Today we’ve been using the Google Custom Search API Explorer to generate some sample search results for images, videos, presentations and Flash movies.
Screenshot of the Google API Explorer web page
This is a very effective tool and allows us to filter our searches by many parameters, inclusing file format and site or domains. Images are handled differently to the others and generates a different JSON data structure, which is more detailed than the non-image search results.
We will now parse data from these sample JSON files to test how further meta- and paradata can be retrieved from relevant fileshare sites via their respective APIs. For example, taking the
contextLink element from the raw Google result given in the JSON code below, we are able to use the Flickr API and gather much richer data for this image resource.
"title": "Bessemer converter (iron into steel), Allegheny Ludlum Steel[e ...",
"htmlTitle": "Bessemer converter (iron into <b>steel</b>), Allegheny Ludlum <b>Steel</b>[e <b>...</b>",
"snippet": "Allegheny Ludlum Steel[e]",
"htmlSnippet": "Allegheny Ludlum <b>Steel</b>[e]",
Have a look to see how this example appears in our Flickr API test page.
Today we’ve been trying out the Zend Framework to retrieve some basic meta- and paradata for a specified YouTube video id. Although somewhat less intuitive than the Flickr API, we finally managed to isolate the main elements of interest, such as number of views, comments, number of times favorited and ratings.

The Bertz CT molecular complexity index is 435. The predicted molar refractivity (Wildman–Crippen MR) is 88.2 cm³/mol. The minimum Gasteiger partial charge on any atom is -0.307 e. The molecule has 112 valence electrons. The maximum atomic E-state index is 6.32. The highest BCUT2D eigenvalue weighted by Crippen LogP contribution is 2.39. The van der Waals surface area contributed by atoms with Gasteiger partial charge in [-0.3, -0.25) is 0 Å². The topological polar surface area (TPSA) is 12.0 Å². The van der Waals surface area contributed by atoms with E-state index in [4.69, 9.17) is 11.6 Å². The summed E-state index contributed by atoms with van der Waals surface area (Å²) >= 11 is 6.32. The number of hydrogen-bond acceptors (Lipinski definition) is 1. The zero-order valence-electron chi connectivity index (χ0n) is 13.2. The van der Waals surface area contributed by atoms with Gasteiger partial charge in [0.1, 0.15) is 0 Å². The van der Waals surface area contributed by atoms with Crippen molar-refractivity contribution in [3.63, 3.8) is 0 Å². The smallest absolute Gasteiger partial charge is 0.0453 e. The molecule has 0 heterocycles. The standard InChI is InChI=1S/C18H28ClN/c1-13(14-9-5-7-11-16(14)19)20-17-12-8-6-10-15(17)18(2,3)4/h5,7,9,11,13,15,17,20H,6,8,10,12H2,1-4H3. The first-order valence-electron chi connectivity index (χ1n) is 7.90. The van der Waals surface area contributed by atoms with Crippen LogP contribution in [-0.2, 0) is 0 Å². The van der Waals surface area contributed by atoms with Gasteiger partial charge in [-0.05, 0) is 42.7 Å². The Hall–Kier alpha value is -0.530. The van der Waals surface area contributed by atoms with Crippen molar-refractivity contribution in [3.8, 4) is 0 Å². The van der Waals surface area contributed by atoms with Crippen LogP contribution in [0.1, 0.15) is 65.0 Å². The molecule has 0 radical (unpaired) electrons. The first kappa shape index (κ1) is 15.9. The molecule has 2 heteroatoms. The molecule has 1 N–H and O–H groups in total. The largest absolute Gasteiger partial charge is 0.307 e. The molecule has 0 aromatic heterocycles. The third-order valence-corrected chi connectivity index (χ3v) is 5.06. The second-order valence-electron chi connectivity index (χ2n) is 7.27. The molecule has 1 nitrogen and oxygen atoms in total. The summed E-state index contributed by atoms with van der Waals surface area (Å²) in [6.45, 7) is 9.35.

We’ve created a page that allows you to retrieve some basic metadata and paradata for the given YouTube video ID. Have a play with it here.
Today we’ve been playing with the Flickr API to retrieve some basic meta- and paradata for a specified Flickr photo id. We’ve been using phpFlickr 3.1, which seems to work well. In due course, these data will be displayed in our user interface, and some of the data will also be submitted to the Learning Registry.
Have a play with it here.
Having now held a couple of sessions with the student group, we have come up with the first set of wireframe designs for the ENGrich user interface. Only 3 basic pages are currently envisaged: a start page, a results listing (or grid) and a results detail page, which will have slideout portions to allow paradata input and sign-in.
The start page follows that of Google in its simplicity; just a text field for search terms, a button plus the option to limit the search to a single resource type.
We’re considering displaying the search results either as a listing, whereby each thumbnail will be accompanied by some limited meta and usage data, or as a grid. We’ll put both designs to the user group and decide whether to adopt one or both of them.
Results as a listing
Results as a grid
The exact choice of icons displayed beneath each thumbnail is subject to ongoing debate. The left-hand column can be used to refine the results based on certain learning object metadata elements.
The full details page will potentially gather together metadata and usage data from different sources. The interface will also allow for users to classify resources (probably to a JACS 3 standard) and add some other metadata, depending on the resource type. Fo those who have already used the resource, a slideout (expanding portion of the page) will allow the addition of some data describing how and when the resource was used.